Minnesota Quartets

The Arizona Fall League will be getting underway shortly and the annual event will feature some of the top upper-level prospects in the game, including a plethora of sleepers and names you need to know. The Minnesota Twins organization has some of the best minor league pitching depth in the game and the club is sending four pitchers to play for the Phoenix Desert Dogs: Rob Delaney, Tim Lahey, Anthony Slama, and Jeff Manship.

Delaney was signed as a non-drafted free agent out of St. John’s University in 2006. The right-hander was rather hittable in college but has found minor league baseball to be pretty easy the past two seasons. In 2007, he began the year in A-ball and posted a 0.77 ERA in 46.2 games with 26 hits allowed (4.82 H/9), to go along with six walks (1.16 BB/9) and 56 strikeouts (10.80 K/9). He then posted a 1.54 ERA in 23.1 High-A innings. In 2008, Delaney started the year back in High-A before finishing in Double-A. His season stats included a 1.23 ERA in 66 innings with 44 hits allowed, along with 11 walks and 72 strikeouts. Right-handers hit just .113 against him at Double-A. Delaney’s best pitches are a low-90s fastball and a plus slider.

Tim Lahey was almost a Chicago Cub after being taken by the organization in the December 2007 Rule 5 draft. Lahey is the rawest of the four Twins pitchers in the AFL, as he was originally a catcher in pro ball before a conversion to the mound after his first pro season in 2004. Pitching at Triple-A in 2008, Lahey posted a 5.43 ERA in 63 innings and allowed 69 hits and 23 walks. He also struck out 53 batters and induced almost 1.5 ground ball outs per fly ball out. Left-handed batters hit .378 against him. Like Delaney, Lahey features a fastball and slider, but his heater has more sink when it’s on.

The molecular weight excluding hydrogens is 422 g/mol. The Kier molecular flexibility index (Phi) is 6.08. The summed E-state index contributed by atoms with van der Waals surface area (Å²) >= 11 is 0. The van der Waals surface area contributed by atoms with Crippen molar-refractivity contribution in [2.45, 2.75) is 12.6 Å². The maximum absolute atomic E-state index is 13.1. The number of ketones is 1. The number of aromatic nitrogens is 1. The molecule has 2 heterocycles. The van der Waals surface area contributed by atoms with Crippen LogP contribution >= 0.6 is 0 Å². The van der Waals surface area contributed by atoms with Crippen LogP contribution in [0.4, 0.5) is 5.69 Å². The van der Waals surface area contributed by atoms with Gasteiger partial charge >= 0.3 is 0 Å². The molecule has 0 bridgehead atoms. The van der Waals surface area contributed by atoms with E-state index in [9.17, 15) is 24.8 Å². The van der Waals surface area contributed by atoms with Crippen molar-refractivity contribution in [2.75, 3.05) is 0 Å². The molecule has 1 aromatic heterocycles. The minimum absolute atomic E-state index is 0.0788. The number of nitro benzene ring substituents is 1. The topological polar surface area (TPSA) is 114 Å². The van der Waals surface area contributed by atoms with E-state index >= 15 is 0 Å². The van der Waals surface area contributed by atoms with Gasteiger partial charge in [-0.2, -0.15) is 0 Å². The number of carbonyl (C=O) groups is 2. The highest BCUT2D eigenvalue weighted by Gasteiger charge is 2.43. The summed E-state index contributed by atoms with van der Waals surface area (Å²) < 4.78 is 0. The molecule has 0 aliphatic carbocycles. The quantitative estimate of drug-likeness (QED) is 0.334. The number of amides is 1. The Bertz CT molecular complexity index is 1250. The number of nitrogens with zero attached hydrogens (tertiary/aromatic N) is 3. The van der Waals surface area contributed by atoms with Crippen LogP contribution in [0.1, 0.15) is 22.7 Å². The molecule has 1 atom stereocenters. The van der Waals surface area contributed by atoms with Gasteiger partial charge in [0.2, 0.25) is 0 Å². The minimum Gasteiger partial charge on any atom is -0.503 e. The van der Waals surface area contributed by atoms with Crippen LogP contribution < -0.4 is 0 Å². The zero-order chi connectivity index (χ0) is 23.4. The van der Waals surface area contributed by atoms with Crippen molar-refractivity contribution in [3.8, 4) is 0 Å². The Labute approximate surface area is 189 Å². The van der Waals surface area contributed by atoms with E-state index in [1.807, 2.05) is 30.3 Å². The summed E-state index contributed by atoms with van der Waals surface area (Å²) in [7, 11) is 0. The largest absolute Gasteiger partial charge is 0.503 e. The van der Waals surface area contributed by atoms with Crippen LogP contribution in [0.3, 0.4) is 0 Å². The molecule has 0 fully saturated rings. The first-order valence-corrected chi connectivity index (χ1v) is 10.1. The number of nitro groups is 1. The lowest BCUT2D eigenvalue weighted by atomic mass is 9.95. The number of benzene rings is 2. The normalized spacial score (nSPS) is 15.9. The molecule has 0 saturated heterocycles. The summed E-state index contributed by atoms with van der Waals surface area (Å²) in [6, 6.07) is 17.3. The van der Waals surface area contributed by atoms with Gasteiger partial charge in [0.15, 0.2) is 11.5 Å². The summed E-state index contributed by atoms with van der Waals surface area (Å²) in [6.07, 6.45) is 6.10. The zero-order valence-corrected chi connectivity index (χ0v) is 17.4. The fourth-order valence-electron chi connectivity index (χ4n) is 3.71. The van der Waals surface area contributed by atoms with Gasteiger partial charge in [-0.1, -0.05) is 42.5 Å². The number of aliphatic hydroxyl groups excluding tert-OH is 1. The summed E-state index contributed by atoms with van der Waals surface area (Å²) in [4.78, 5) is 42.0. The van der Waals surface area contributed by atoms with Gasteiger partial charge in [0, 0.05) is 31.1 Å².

Anthony Slama was a 39th round draft pick out of the University of San Diego in 2006 and has come a long way in a short time. The right-hander features an 88-92 mph fastball, slider and plus change-up, which makes minor league hitters look foolish. After a debut season that saw him beat up on hitters in the low minors, Slama made High-A ball hitter look bad in 2008. He posted a 1.01 ERA in 71 innings with 43 hits and 24 walks allowed. He also whiffed 110 batters and induced more than 1.5 ground balls for every fly ball. Right-handers hit just .154 against him.

Jeff Manship is the most well-known of the four pitchers on the prospect landscape. He was a star pitcher at the University of Notre Dame and that got him drafted in the 14th round of the 2006 draft. Manship dominated the low minors and did not seem to have any difficulty with hitters until reaching Double-A midway through the 2008 season. In 76.2 innings, he allowed 90 hits and 24 walks with 62 strikeouts. Right-handers hit .311 against him at Double-A. Manship features a diverse repertoire with two fastballs (he works around 88-91 mph), a curveball, slider and change-up. Of the four pitchers headed to the AFL, he is the most likely to be a big league starter, although he projects as more of an innings-eating fourth starter.




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Marc Hulet has been writing at FanGraphs since 2008. His work focuses on prospect analysis. Follow him on Twitter @marchulet.

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